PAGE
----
The Virtualization Practice

Author Archive for Simon Bramfitt

Simon Bramfitt
Simon BramfittSimon is an independent industry analyst covering enterprise desktop, mobile and application virtualization, delivery and management technologies. He is an experienced solutions architect with unmatched insight into the challenges of designing large (200,000 seat plus) high availability presentation and desktop virtualization systems. Simon was invited to join the Citrix Technology Professionals (CTP) group in May 2010 and joined the Virtualization Practice in September 2010

Wanova has today announced general availability of Mirage 2.0, the newest release of its distributed desktop virtualization platform. Mirage 2.0 is a significant milestone for Wanova, extending the platform from a limited scalability solution better suited to LAN-based deployments to a true enterprise class platform capable of supporting multiple remote branch offices without requiring a either high capacity WAN links or a WAN acceleration appliances.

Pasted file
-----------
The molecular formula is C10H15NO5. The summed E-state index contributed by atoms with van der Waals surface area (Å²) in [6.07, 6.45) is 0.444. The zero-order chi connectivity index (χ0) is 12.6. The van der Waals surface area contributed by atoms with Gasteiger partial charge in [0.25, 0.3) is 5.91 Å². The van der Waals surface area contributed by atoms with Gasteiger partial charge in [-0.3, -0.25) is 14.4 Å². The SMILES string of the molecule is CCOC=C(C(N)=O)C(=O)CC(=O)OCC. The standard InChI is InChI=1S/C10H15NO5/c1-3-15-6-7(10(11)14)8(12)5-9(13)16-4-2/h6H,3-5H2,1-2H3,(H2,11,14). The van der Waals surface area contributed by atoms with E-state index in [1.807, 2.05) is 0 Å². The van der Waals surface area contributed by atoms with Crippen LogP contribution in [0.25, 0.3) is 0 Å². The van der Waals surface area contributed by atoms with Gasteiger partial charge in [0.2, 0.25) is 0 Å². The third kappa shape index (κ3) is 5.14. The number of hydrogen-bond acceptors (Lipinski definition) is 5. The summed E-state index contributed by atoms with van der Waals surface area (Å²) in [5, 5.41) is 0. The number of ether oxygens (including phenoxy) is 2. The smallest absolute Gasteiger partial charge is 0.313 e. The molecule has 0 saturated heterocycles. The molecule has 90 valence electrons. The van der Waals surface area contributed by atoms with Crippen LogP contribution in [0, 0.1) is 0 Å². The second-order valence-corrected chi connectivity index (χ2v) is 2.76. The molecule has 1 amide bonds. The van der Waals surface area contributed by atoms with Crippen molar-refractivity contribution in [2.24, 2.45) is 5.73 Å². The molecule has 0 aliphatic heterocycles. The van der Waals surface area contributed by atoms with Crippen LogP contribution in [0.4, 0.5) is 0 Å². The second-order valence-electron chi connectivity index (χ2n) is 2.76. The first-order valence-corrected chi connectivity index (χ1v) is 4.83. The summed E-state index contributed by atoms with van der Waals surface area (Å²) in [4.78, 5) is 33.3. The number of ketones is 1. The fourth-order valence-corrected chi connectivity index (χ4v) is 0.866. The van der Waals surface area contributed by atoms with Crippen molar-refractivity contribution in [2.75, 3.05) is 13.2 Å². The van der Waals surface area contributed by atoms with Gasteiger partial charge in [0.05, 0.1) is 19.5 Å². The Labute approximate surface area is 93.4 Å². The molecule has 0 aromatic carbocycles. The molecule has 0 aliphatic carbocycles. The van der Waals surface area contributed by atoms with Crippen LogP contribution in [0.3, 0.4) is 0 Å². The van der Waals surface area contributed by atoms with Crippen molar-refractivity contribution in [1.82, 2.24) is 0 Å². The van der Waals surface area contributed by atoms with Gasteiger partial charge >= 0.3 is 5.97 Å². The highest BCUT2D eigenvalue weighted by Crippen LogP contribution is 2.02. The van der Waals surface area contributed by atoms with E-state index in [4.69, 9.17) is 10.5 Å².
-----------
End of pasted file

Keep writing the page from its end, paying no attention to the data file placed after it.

Ericom has has won the race to deliver the first new product release of the “Year of Desktop Virtualization” with the launch of Ericom PowerTerm WebConnect 5.7.

WebConnect (sorry Ericom, but “PowerTerm WebConnect 5.7″ takes too much space on the page to type out every time) is Ericom’s answer to Citrix XenApp and XenDesktop, plus or minus a few bells and whistles. On the plus side WebConnect includes mainframe and midrange terminal emulation software to provide access to legacy systems, as well as offering support for mixed environments consisting of servers running Windows Server 2003, 2008, 2008 R2 grouped together in a single farm, and manages to do all this with a single product where Citrix still requires two.